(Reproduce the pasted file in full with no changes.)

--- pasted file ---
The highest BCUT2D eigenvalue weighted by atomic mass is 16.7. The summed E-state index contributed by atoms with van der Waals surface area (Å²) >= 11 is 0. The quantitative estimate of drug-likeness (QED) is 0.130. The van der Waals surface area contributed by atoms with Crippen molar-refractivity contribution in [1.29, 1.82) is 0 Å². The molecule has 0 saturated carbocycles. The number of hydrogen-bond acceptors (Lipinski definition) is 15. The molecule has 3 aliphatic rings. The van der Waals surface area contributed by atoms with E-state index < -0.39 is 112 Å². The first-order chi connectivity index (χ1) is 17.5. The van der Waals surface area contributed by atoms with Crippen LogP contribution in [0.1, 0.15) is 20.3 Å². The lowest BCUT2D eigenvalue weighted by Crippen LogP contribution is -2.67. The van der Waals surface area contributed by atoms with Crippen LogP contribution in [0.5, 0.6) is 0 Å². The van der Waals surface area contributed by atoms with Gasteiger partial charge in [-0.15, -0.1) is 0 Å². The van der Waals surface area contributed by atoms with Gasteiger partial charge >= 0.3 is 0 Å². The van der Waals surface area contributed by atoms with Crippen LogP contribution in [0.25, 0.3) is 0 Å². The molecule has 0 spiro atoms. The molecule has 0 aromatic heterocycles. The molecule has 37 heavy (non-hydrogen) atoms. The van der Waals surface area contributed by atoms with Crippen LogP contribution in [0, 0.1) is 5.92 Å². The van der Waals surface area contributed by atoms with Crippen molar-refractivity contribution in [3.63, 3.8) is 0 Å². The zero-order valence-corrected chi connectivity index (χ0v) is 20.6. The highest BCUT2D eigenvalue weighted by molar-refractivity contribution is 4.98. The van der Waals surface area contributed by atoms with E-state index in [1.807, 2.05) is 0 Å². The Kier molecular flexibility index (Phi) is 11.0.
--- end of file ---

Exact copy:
The highest BCUT2D eigenvalue weighted by atomic mass is 16.7. The summed E-state index contributed by atoms with van der Waals surface area (Å²) >= 11 is 0. The quantitative estimate of drug-likeness (QED) is 0.130. The van der Waals surface area contributed by atoms with Crippen molar-refractivity contribution in [1.29, 1.82) is 0 Å². The molecule has 0 saturated carbocycles. The number of hydrogen-bond acceptors (Lipinski definition) is 15. The molecule has 3 aliphatic rings. The van der Waals surface area contributed by atoms with E-state index < -0.39 is 112 Å². The first-order chi connectivity index (χ1) is 17.5. The van der Waals surface area contributed by atoms with Crippen LogP contribution in [0.1, 0.15) is 20.3 Å². The lowest BCUT2D eigenvalue weighted by Crippen LogP contribution is -2.67. The van der Waals surface area contributed by atoms with Crippen LogP contribution in [0.5, 0.6) is 0 Å². The van der Waals surface area contributed by atoms with Gasteiger partial charge in [-0.15, -0.1) is 0 Å². The van der Waals surface area contributed by atoms with Gasteiger partial charge >= 0.3 is 0 Å². The van der Waals surface area contributed by atoms with Crippen LogP contribution in [0.25, 0.3) is 0 Å². The molecule has 0 spiro atoms. The molecule has 0 aromatic heterocycles. The molecule has 37 heavy (non-hydrogen) atoms. The van der Waals surface area contributed by atoms with Crippen LogP contribution in [0, 0.1) is 5.92 Å². The van der Waals surface area contributed by atoms with Crippen molar-refractivity contribution in [3.63, 3.8) is 0 Å². The zero-order valence-corrected chi connectivity index (χ0v) is 20.6. The highest BCUT2D eigenvalue weighted by molar-refractivity contribution is 4.98. The van der Waals surface area contributed by atoms with E-state index in [1.807, 2.05) is 0 Å². The Kier molecular flexibility index (Phi) is 11.0.